Cultural imperialism

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Cultural imperialism, coined by analogy to military imperialism, refers to the practice of promoting the culture and language of one nation in another, particularly when the former is a large powerful nation and the latter a small poor one. This can take the form of active, formal policy or a general attitude.

Empires throughout history have been established using war and physical compulsion. In the long term populations have tended to be absorbed into the dominant culture, or acquire its attributes indirectly.

The Greek culture built gyms, theatres and public baths in countries that its adherents conquered (such as ancient Israel), with the effect that the populations became immersed in that culture. The spread of the koine (common) Greek language was another large factor in this immersion.

A revealing instance of cultural imperialism is the Prayer Book rebellion of 1549, where the English state sought to suppress non-English languages with the English language Book of Common Prayer. In replacing Latin with English, and under the guise of suppressing catholicism, English was effectively imposed as the language of the Church, one of the societal focal points of the time. At the time people in many areas of Cornwall did not speak or understand English. The Cornish language is no longer a matter of life and death, but in 1549 it was. Many Cornish people protesting against the imposition of an English Prayer book were massacred by the King's army. Their leaders were executed and the people suffered numerous reprisals.

Throughout the 18th and 19th century the dominant English establishment attempted (unsuccessfully) to eliminate all non-English languages within the British Island group (such as the Welsh language, Irish language and Scottish language) by outlawing them or otherwise marginalising their speakers. Many other languages had almost or totally been wiped out by this point including Cornish and Manx. The term was probably first applied to the British Empire which had many measures, such as encouraging the game of cricket and teaching English, to further establish its grasp on countries and territories the world over.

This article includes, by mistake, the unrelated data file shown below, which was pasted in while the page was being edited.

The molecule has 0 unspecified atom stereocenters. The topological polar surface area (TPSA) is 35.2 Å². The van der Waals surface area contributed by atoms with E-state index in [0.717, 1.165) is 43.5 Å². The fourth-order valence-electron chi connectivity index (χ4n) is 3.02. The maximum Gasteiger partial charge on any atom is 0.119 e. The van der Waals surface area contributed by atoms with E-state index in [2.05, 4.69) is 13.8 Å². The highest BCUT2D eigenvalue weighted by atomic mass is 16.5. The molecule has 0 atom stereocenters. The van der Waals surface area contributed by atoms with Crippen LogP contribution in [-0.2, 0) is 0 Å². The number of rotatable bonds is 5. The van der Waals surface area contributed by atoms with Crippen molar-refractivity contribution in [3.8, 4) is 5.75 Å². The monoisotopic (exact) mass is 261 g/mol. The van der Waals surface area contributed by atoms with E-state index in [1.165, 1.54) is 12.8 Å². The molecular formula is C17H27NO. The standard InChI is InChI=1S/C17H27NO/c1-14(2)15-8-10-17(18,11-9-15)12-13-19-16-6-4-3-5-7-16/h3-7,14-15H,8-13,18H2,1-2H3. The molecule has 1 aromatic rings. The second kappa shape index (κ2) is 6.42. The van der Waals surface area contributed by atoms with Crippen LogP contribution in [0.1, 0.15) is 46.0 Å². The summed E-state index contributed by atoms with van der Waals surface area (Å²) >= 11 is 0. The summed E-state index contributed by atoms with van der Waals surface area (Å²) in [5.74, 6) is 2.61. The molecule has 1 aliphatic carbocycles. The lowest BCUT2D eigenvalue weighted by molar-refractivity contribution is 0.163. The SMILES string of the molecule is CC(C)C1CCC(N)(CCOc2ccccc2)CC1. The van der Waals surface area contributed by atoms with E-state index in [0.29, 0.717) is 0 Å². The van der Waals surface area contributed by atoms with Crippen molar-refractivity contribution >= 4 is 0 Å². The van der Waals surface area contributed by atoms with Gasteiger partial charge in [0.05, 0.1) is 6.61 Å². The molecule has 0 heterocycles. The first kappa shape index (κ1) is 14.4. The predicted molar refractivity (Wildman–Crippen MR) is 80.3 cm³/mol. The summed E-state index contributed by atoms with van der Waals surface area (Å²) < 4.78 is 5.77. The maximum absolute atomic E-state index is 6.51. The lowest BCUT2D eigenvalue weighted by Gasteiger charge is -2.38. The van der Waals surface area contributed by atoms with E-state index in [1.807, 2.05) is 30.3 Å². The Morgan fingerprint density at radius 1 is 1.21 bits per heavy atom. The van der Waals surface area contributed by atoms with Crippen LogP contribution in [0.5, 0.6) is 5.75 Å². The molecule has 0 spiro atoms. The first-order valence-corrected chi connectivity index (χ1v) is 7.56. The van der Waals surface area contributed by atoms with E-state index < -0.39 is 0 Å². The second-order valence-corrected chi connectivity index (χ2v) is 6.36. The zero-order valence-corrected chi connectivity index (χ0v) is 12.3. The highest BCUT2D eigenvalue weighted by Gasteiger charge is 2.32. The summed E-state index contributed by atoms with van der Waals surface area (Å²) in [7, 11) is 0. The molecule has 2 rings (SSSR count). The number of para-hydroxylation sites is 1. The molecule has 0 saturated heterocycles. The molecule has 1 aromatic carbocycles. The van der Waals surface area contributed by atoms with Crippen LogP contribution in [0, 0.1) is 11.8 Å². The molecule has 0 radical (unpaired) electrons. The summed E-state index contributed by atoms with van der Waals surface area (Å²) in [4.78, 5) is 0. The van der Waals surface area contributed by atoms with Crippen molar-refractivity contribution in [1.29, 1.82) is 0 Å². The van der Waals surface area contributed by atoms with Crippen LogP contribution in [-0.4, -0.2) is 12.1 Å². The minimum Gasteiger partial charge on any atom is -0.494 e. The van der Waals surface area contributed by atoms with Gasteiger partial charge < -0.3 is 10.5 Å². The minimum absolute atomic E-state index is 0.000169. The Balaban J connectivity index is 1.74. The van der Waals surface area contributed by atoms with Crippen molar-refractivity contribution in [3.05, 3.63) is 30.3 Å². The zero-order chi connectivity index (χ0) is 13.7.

During the late 18th, 19th and the early 20th centuries, the Swedish government continually repressed the Saami culture. Repression took numerous forms, such as banning the Saami language and by forceful removal of many cultural artifacts, such as the magic drums of the nåjds (the Saami shamen). Most of the drums have not to date been returned. During the early 20th century even the Swedish-Finnish people of Tornedalen had their native Tornedal Finnish language banned from official use in schools and public records.

The Turkish government continues to ban the use of the Kurdish language in education or the media, although there are some signs this policy may be abandoned to bolster the Turkish bid for membership of the European Union.

China has, since the early 20th century, been actively repressing Tibetan culture and religion, as well as encouraging chinese immigration into Tibet.

Cultural imperialism in the twentieth century has, according to some, been connected with the United States and with the Soviet Union, and to a lesser extent with other countries that exert strong influence on neighboring nations. Some feel that the high degree of cultural export through business and popular culture--popular and academic books, films, music, and television--threaten their countries' unique ways of life or moral values where such cultural exports are popular. Some countries, including France, have policies that actively oppose Americanisation.

Representatives of al-Qaida stated that their attacks on US interests were motivated in part by a reaction to perceived US cultural imperialism.

It should be noted that 'cultural imperialism' can refer to either the forced acculturation of a subject population, or to the voluntary embracing of a foreign culture by individuals who do so of their own free will. Since these are two very different referents, the validity of the term has been called into question.

The writer Edward Said, one of the founders of the field of post-colonial study, has written extensively on the subject of cultural imperialism, and his work is considered by many to form an important cornerstone in this area of study. His work highlights the inaccuracies of many assumptions about cultures and societies and is largely informed by Michel Foucault's concepts of discourse and power.

See also: Cultural movement, colonialism, Imperialism, Ethnocentrism